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# 1 Introduction

There are very few sources of information to understand how object-oriented programming with the Fortran language would induce significant performance degradations. However, this question is often asked or addressed in forums and the answers of the "most experts" often consist of saying that object-oriented programming:

- is not correctly mastered and implemented,
- does not enormously penalize the calculations,
- has many other benefits that compensate for performance degradation.

These answers are not really convincing for those who place a high value on computational times, especially those who develop scientific computing programs. Moreover, these questions do not seem to arise with the C++ language. This raises the question of whether object-oriented programming in Fortran has been used extensively in real scientific computing codes and whether it is not discarded in the most critical parts of the code from the point of view of computation time.

In 2011, the user thomas_boehme of the Intel Fortran compiler created a topic on this forum: Runtime overhead of using CLASS dummy arguments. He asked for help with the degradations caused by the use of classes and type-bound procedures. The problem observed was highlighted by a simple test program.

Based on this test program, two more comprehensive Fortran programs have been written.

The version of the Intel Fortran compiler used for these tests is as follows: ifort (IFORT) 2021.10.0 20230609

# 2 Conducting Tests

## 2.1 Fortran Test Program No. 1

### 2.1.1 Description

The program, given in file test1.f90, is based on the MyType type, defined with a single Val field of type real(8) and several attached procedures (type-bound procedures):

- ClassArgAdd,
- ClassArgEncapsTypeArgAdd,
- ClassArgEncapsClassArgAdd,
- ClassArgEncapsTbpClassArgAdd (only when the preprocessor group1 macro is greater than or equal to 4 or when the preprocessor calc macro is 112 or 212).

Different routines are defined, calculating the sum of two variables:

- TypeArgAdd: has arguments A and B of type: type(MyType) and calculates the sum of the Val fields of the two variables:

A%Val = A%Val + B%Val

- ClassArgAdd: has arguments A and B of type: class(MyType) and calculates the sum of the Val fields of the two variables:

A%Val = A%Val + B%Val

- TypeArgEncapsTypeArgAdd: has arguments A and B of type: type(MyType) and calls the TypeArgAdd routine in the standard way:

CALL TypeArgAdd(A,B)

- TypeArgEncapsClassArgAdd: has arguments A and B of type: type(MyType) and calls the ClassArgAdd routine in the standard way:

CALL ClassArgAdd(A,B)

- TypeArgEncapsTbpClassArgAdd: has arguments of type: type(MyType) and calls the ClassArgAdd routine as a type-bound procedure:

CALL A%ClassArgAdd(B)

- ClassArgEncapsTypeArgAdd: has arguments A and B of type: class(MyType) and calls the TypeArgAdd routine in the standard way:

CALL TypeArgAdd(A,B)

- ClassArgEncapsClassArgAdd: has arguments A and B of type: class(MyType) and calls the ClassArgAdd routine in the standard way:

CALL ClassArgAdd(A,B)

- ClassArgEncapsTbpClassArgAdd: has arguments A and B of type: class(MyType) and calls the ClassArgAdd routine as a type-bound procedure:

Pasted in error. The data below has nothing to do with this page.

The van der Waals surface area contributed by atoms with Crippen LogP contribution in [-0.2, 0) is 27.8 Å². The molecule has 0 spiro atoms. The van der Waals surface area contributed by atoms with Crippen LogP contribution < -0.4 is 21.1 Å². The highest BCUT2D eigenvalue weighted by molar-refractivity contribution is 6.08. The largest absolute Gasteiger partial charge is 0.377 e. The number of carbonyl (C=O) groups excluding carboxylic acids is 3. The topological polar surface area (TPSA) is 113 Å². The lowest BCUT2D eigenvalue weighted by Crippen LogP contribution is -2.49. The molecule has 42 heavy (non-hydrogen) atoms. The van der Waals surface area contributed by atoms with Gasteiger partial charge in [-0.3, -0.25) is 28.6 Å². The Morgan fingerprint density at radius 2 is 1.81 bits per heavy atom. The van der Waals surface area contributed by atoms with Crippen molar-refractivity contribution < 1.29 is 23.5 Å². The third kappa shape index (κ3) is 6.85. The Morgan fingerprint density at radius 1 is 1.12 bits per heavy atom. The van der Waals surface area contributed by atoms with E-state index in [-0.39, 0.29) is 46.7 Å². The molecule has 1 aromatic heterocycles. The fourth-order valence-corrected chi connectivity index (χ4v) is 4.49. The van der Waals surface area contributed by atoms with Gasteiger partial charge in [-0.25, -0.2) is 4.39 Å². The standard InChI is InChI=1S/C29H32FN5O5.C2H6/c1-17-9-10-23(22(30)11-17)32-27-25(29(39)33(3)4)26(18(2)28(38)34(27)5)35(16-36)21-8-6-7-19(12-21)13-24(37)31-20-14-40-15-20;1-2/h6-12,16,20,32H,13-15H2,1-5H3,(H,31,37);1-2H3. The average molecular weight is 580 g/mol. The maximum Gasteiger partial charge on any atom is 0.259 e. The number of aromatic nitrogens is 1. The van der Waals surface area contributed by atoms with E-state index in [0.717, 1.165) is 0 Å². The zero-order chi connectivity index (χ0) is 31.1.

CALL A%ClassArgAdd(B)

The latter routine is defined only when the preprocessor's group1 macro is greater than or equal to 2 or when the preprocessor's calc macro is 111, 112, 211, or 212).

26 elementary calculations are defined, theoretically equivalent, consisting of the realization of 1010 sums realized as follows:

- 100 and 200: direct summation of the Val fields of the two variables,
- 101 and 201: call the TypeArgAdd routine,
- 102 and 202: call the ClassArgAdd routine in the standard way,
- 103 and 203: call the ClassArgAdd routine as a type-bound procedure,
- 104 and 204: Call the TypeArgEncapsTypeArgAdd routine,
- 105 and 205: Call the TypeArgEncapsClassArgAdd routine,
- 106 and 206: call the TypeArgEncapsTbpClassArgAdd routine,
- 107 and 207: Call the ClassArgEncapsTypeArgAdd routine in the standard way.
- 108 and 208: Call the ClassArgEncapsTypeArgAdd routine as a type-bound procedure.
- 109 and 209: call the ClassArgEncapsClassArgAdd routine in the standard way,
- 110 and 210: Call the ClassArgEncapsClassArgAdd routine as a type-bound procedure.
- 111 and 211: Call the ClassArgEncapsTbpClassArgAdd routine in the standard way.
- 112 and 212: Call the ClassArgEncapsTbpClassArgAdd routine as a type-bound procedure.

Elementary calculations 100 to 112 operate on two variables declared with the type: type(MyType).

Elementary calculations 200 to 212 operate on two variables declared with the type: class(MyType), allocatable, and allocated with the type: type(MyType).

### 2.1.2 Elementary calculations

Initially, each elementary calculation is carried out separately.

To do this, the test1.f90 file is compiled:

- by assigning the calc macro used by the preprocessor the id of the elementary calculation (from 100 to 112 and from 200 to 212): -fpp -Dcalc=id
- with each of the following four compilation option combinations:
- -O2
- -O2 -ip
- -O2 -ipo
- -O2 -ipo -ip

The CPU times of each elementary calculation are given in the Table 1 according to an arbitrary time unit: the computation times were divided by the lowest time obtained.

It appears that:

- The vast majority of elementary calculations, regardless of the compilation option used, have a performance equivalent to the most direct calculation.
- The -O2 compilation option has the worst performance on some elementary calculations.